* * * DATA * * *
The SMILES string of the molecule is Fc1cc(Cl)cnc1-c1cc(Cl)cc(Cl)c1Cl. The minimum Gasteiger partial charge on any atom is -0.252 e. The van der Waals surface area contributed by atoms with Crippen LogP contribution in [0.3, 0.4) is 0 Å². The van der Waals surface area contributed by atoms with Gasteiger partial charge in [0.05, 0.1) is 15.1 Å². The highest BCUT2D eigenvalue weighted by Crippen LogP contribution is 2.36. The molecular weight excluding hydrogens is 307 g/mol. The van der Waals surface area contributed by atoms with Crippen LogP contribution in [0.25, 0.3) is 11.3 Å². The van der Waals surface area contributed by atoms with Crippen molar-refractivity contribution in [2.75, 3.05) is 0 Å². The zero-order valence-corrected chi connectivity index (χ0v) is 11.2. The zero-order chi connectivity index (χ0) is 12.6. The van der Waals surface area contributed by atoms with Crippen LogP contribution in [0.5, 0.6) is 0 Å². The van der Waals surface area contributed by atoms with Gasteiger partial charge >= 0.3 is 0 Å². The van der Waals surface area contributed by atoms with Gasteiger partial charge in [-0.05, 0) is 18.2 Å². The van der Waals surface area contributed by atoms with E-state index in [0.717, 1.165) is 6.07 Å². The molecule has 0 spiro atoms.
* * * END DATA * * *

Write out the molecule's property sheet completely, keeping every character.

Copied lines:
The SMILES string of the molecule is Fc1cc(Cl)cnc1-c1cc(Cl)cc(Cl)c1Cl. The minimum Gasteiger partial charge on any atom is -0.252 e. The van der Waals surface area contributed by atoms with Crippen LogP contribution in [0.3, 0.4) is 0 Å². The van der Waals surface area contributed by atoms with Gasteiger partial charge in [0.05, 0.1) is 15.1 Å². The highest BCUT2D eigenvalue weighted by Crippen LogP contribution is 2.36. The molecular weight excluding hydrogens is 307 g/mol. The van der Waals surface area contributed by atoms with Crippen LogP contribution in [0.25, 0.3) is 11.3 Å². The van der Waals surface area contributed by atoms with Crippen molar-refractivity contribution in [2.75, 3.05) is 0 Å². The zero-order valence-corrected chi connectivity index (χ0v) is 11.2. The zero-order chi connectivity index (χ0) is 12.6. The van der Waals surface area contributed by atoms with Crippen LogP contribution in [0.5, 0.6) is 0 Å². The van der Waals surface area contributed by atoms with Gasteiger partial charge >= 0.3 is 0 Å². The van der Waals surface area contributed by atoms with Gasteiger partial charge in [-0.05, 0) is 18.2 Å². The van der Waals surface area contributed by atoms with E-state index in [0.717, 1.165) is 6.07 Å². The molecule has 0 spiro atoms.